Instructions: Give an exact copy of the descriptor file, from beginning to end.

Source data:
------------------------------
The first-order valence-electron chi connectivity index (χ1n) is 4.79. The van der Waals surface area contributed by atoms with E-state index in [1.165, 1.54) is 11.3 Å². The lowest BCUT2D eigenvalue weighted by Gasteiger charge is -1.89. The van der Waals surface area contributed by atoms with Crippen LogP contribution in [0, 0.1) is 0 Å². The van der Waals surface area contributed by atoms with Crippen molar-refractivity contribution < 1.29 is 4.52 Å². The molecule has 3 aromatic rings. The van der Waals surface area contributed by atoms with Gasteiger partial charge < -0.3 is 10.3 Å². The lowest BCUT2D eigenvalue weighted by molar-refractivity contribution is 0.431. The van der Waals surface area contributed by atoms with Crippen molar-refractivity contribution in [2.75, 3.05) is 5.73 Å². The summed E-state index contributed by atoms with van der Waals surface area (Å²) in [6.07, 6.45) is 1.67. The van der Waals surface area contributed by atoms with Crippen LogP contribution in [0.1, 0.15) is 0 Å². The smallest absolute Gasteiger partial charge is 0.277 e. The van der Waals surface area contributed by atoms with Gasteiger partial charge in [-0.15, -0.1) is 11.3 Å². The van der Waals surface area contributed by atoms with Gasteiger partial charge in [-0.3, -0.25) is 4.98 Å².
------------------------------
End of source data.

The first-order valence-electron chi connectivity index (χ1n) is 4.79. The van der Waals surface area contributed by atoms with E-state index in [1.165, 1.54) is 11.3 Å². The lowest BCUT2D eigenvalue weighted by Gasteiger charge is -1.89. The van der Waals surface area contributed by atoms with Crippen LogP contribution in [0, 0.1) is 0 Å². The van der Waals surface area contributed by atoms with Crippen molar-refractivity contribution < 1.29 is 4.52 Å². The molecule has 3 aromatic rings. The van der Waals surface area contributed by atoms with Gasteiger partial charge < -0.3 is 10.3 Å². The lowest BCUT2D eigenvalue weighted by molar-refractivity contribution is 0.431. The van der Waals surface area contributed by atoms with Crippen molar-refractivity contribution in [2.75, 3.05) is 5.73 Å². The summed E-state index contributed by atoms with van der Waals surface area (Å²) in [6.07, 6.45) is 1.67. The van der Waals surface area contributed by atoms with Crippen LogP contribution in [0.1, 0.15) is 0 Å². The smallest absolute Gasteiger partial charge is 0.277 e. The van der Waals surface area contributed by atoms with Gasteiger partial charge in [-0.15, -0.1) is 11.3 Å². The van der Waals surface area contributed by atoms with Gasteiger partial charge in [-0.3, -0.25) is 4.98 Å².